Serena’s meltdown on court reinforces the worst mommyhood stereotypes
10/12/2018 1:41:45 AM
|written By : Shobhaa De|
This is the kind of story that demands taking a position. It is difficult to stay ‘neutral’ about the Serena Williams’ meltdown at the US Open and shrug philosophically, “It happens.” Suddenly, all those ugly issues that had been swept under the clay or grass carpet for decades, were out there — and millions of tennis fans watching the historic match were left shell-shocked by what they witnessed. All sorts of accusations and allegations started doing the rounds, even before the winner Naomi Osaka could savour her big moment and lift the cup. How unfortunate. And how avoidable!
Yes — avoidable. Serena Williams is a living legend. She is not just another world-class tennis player. She has already created history by thrashing opponents, just a year after delivering her baby girl. Serena had shared the details of the entire pregnancy with her countless fans, confessing how hard it had been for her to get back on the courts given the life-threatening blood clot she had suffered. We knew she was under tremendous emotional stress and missing her baby while on tour. We were aware she was a hands-on mom and felt guilty about not being there for her baby’s first steps and other milestones. We recalled her quote, “Tennis is just a game. Family is forever.” We empathised! We applauded! We cheered her on. And we desperately wanted her to win this particular championship. Sorry! But that’s not how it turned out. Too bad for Serena.
I am not qualified to comment on the chair umpire’s judgement calls, and whether or not Carlos Ramos was out of line when he penalised Serena. Going by the reports, he followed the rule book and didn’t make special concessions for the legend. That is his prerogative. The point is he cannot be faulted for exceeding his brief. As for Serena and her reaction, her supporters insist she was justified in calling him out. Was she also justified in calling him names? Come on! You call a professional chair umpire a ‘liar’ and a ‘thief’, and it’s okay? No, it most definitely isn’t! About her ‘baby blues’ — listen, honey, it is your call. You decided to get back on the circuit. Nobody forced you. And women across the world clapped when you won your first, post-baby match. It’s true. Serena emphatically demonstrated to professional female athletes that having a baby at the peak of one’s career is not the end of the world. The Mommy Crown was hers! Serena inspired all those mums who wanted to be out there, achieving their goals and ambitions. Her attitude conveyed an important message to these ladies: their dreams didn’t have to die in the delivery room. She urged them to go out there and ace their game.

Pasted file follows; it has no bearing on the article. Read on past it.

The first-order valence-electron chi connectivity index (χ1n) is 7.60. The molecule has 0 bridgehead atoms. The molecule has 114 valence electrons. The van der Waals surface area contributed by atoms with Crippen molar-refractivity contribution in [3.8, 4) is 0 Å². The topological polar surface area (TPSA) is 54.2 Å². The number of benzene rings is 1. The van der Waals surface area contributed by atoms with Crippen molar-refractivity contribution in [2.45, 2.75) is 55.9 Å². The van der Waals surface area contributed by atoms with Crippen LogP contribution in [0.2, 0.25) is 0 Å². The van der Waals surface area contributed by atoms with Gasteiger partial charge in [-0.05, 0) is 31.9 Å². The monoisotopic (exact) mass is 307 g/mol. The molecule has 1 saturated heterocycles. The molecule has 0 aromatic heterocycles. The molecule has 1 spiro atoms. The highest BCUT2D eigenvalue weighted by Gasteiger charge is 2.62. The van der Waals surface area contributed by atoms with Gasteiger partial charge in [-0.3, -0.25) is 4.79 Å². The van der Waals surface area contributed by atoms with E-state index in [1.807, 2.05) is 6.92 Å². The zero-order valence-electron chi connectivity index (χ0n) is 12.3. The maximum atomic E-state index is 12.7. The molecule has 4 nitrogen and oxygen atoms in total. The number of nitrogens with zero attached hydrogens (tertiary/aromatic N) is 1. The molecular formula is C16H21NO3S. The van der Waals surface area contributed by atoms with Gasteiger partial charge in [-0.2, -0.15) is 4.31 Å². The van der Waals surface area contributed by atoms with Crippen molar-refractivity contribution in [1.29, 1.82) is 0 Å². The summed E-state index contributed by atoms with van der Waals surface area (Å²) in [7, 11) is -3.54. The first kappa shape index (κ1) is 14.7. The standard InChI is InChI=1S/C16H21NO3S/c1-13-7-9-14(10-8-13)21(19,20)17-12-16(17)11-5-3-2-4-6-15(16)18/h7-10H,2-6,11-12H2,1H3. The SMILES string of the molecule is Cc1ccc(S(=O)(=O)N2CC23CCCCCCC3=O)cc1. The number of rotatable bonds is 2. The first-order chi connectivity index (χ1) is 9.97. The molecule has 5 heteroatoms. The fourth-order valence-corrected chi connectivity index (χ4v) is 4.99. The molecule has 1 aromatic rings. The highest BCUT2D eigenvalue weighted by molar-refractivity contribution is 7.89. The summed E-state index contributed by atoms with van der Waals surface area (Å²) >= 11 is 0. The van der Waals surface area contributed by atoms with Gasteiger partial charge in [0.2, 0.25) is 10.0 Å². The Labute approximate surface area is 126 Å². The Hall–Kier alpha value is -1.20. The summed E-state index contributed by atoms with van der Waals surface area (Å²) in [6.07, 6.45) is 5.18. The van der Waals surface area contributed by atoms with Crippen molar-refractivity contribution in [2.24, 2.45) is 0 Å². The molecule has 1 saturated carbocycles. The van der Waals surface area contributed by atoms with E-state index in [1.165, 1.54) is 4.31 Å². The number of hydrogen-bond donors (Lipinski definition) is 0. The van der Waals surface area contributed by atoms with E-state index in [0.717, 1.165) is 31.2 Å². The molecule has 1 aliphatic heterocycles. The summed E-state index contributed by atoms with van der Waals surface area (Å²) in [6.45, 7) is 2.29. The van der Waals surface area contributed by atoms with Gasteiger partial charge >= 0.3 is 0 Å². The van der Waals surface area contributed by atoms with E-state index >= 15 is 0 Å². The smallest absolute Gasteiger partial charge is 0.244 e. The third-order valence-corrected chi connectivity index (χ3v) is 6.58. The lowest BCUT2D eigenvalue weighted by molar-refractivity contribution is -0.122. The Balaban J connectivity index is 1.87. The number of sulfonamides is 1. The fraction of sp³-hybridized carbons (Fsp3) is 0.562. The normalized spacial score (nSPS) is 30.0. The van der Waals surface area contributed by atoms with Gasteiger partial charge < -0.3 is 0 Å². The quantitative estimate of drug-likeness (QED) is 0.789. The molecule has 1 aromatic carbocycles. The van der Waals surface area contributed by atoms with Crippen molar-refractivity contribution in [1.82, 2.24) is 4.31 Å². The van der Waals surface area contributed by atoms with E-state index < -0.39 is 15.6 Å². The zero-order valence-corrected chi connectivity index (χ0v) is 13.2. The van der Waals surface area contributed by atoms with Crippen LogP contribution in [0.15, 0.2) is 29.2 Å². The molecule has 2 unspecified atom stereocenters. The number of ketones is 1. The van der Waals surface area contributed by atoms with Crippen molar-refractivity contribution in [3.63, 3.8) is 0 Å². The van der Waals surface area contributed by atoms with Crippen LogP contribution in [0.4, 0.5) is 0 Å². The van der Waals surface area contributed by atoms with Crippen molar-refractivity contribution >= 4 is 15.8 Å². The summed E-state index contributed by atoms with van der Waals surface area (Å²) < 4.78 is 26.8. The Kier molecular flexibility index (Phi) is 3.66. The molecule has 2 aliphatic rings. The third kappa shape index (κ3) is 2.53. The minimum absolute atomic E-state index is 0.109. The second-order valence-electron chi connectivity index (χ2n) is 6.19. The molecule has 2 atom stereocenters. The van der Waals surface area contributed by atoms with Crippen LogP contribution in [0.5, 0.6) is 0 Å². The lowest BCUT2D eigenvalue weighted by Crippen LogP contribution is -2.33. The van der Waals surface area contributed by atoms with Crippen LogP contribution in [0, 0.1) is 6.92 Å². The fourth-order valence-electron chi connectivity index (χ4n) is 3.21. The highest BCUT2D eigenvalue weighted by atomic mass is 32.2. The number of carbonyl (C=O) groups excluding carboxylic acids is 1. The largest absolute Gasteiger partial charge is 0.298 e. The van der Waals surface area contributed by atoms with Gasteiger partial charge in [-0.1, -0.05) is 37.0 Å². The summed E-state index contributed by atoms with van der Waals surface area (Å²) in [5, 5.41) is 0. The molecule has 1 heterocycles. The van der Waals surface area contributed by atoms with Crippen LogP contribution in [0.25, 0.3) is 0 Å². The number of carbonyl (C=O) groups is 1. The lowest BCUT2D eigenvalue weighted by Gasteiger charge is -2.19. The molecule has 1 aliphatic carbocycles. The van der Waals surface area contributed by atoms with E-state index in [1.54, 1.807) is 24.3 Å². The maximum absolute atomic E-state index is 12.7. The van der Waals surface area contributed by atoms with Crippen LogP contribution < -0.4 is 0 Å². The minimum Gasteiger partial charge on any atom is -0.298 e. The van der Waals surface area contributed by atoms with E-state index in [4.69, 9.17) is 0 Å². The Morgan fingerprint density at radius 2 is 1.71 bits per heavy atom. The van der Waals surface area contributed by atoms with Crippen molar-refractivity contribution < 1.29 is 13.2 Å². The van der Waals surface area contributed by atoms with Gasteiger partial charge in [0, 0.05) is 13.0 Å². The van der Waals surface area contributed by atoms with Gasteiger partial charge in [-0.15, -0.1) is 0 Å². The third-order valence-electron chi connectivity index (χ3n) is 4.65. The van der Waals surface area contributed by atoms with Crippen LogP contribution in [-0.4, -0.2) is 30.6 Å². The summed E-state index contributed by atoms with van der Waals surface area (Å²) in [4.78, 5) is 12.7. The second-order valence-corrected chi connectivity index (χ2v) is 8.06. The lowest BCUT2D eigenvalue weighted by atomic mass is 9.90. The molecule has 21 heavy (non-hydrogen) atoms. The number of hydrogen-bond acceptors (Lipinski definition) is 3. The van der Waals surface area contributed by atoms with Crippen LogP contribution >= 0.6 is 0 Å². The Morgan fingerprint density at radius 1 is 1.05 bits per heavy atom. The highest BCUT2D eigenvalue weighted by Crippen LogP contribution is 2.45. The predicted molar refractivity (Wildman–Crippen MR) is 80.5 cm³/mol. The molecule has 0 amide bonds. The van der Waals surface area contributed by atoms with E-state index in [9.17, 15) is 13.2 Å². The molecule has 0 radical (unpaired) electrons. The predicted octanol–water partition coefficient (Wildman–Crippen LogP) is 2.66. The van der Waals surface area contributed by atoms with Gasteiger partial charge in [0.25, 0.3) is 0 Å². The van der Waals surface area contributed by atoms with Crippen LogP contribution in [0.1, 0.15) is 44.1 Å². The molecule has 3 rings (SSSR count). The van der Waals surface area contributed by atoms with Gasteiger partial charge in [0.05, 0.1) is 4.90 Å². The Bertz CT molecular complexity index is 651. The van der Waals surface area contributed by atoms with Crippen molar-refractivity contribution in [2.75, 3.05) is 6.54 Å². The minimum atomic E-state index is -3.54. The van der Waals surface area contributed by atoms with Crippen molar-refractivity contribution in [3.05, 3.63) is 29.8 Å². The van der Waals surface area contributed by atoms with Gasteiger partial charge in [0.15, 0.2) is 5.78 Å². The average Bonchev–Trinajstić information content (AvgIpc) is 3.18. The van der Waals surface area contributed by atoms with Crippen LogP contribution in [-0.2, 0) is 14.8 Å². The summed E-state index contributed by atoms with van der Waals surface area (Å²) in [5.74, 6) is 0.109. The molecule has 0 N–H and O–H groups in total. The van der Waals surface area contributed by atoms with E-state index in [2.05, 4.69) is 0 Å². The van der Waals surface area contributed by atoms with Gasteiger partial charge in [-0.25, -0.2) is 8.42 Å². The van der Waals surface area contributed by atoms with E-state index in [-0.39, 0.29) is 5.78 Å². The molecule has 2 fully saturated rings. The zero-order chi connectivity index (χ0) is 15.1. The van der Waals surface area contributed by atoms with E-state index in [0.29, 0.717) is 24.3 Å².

Then came this! More’s the pity. Her behaviour reinforced the worst mommyhood stereotypes, about women who can’t cope with post-partum depression... about female hormones that are totally out of control. She really should have left the baby out of her battle with Ramos. The poor baby will be forced to live with her role in mommy’s public meltdown for all times to come!
In all this drama, the one person who was cheated out of her moment of glory, was the woman who thrashed Serena in straight sets — Naomi Osaka. Born in Chuo-Ku, Osaka, to a Haitian father and a Japanese mother, Naomi became the first Japanese player to win a Grand Slam singles tournament. Described as ‘bi-racial’ in Japan, the spunky 20- year-old, who lives in America and is not “entirely fluent” in Japanese, but totally fluent in English, was treated like some exotic ‘outsider’ who had the temerity to defeat an American icon. How twisted is that! Playing before a partisan, ill-mannered crowd that booed and displayed the worst match conduct, Naomi was forced to hide her face, wipe away tears and all but apologise for winning! She won hearts by displaying humility and grace under very difficult circumstances, when she said, “I just want to say ‘thank you’ for watching the match. It was always my dream to play Serena Williams in the US Open finals, so I am really glad I was able to do that. Thank you.” A true dream to play Serena Williams in the US Open finals, so I am really glad I was able to do that. Thank you.” A true champion was born in that instant.
What happens to Serena Williams going forward will be interesting to watch. Her fans and critics will be debating the racist/sexist implications for years to come. Serena has had an extraordinary run from the time she started playing on the circuit way back in 1995 as a 14-year-old. But, this is how it works, Serena. You have enjoyed a long and glorious innings. It is Naomi’s time now. Till then, do make the most of motherhood — tennis, too! Remember, the two are not mutually exclusive. And while you are at it, we are sure you will be concentrating on raising another world champion. Baby Alexis Olympia Ohanian Jr — get a firm grip on that racquet now!